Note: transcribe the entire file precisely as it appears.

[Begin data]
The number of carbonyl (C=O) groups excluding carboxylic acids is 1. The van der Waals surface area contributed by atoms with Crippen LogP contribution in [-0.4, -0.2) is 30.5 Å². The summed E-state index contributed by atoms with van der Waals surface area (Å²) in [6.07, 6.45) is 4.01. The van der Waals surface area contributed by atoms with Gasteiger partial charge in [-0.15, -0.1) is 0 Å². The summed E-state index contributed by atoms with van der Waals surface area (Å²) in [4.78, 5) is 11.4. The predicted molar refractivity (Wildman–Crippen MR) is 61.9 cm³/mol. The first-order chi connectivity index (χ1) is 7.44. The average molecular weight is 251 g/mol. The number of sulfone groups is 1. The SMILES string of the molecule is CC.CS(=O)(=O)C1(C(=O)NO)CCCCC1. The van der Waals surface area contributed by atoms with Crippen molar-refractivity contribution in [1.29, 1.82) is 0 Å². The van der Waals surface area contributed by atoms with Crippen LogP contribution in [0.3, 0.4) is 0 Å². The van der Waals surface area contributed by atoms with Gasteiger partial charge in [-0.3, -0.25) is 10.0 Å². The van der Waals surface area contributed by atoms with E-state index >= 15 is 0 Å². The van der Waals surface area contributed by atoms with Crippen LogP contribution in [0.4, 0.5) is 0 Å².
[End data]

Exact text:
The number of carbonyl (C=O) groups excluding carboxylic acids is 1. The van der Waals surface area contributed by atoms with Crippen LogP contribution in [-0.4, -0.2) is 30.5 Å². The summed E-state index contributed by atoms with van der Waals surface area (Å²) in [6.07, 6.45) is 4.01. The van der Waals surface area contributed by atoms with Gasteiger partial charge in [-0.15, -0.1) is 0 Å². The summed E-state index contributed by atoms with van der Waals surface area (Å²) in [4.78, 5) is 11.4. The predicted molar refractivity (Wildman–Crippen MR) is 61.9 cm³/mol. The first-order chi connectivity index (χ1) is 7.44. The average molecular weight is 251 g/mol. The number of sulfone groups is 1. The SMILES string of the molecule is CC.CS(=O)(=O)C1(C(=O)NO)CCCCC1. The van der Waals surface area contributed by atoms with Crippen molar-refractivity contribution in [1.29, 1.82) is 0 Å². The van der Waals surface area contributed by atoms with Crippen LogP contribution in [0.3, 0.4) is 0 Å². The van der Waals surface area contributed by atoms with Gasteiger partial charge in [-0.3, -0.25) is 10.0 Å². The van der Waals surface area contributed by atoms with E-state index >= 15 is 0 Å². The van der Waals surface area contributed by atoms with Crippen LogP contribution in [0.4, 0.5) is 0 Å².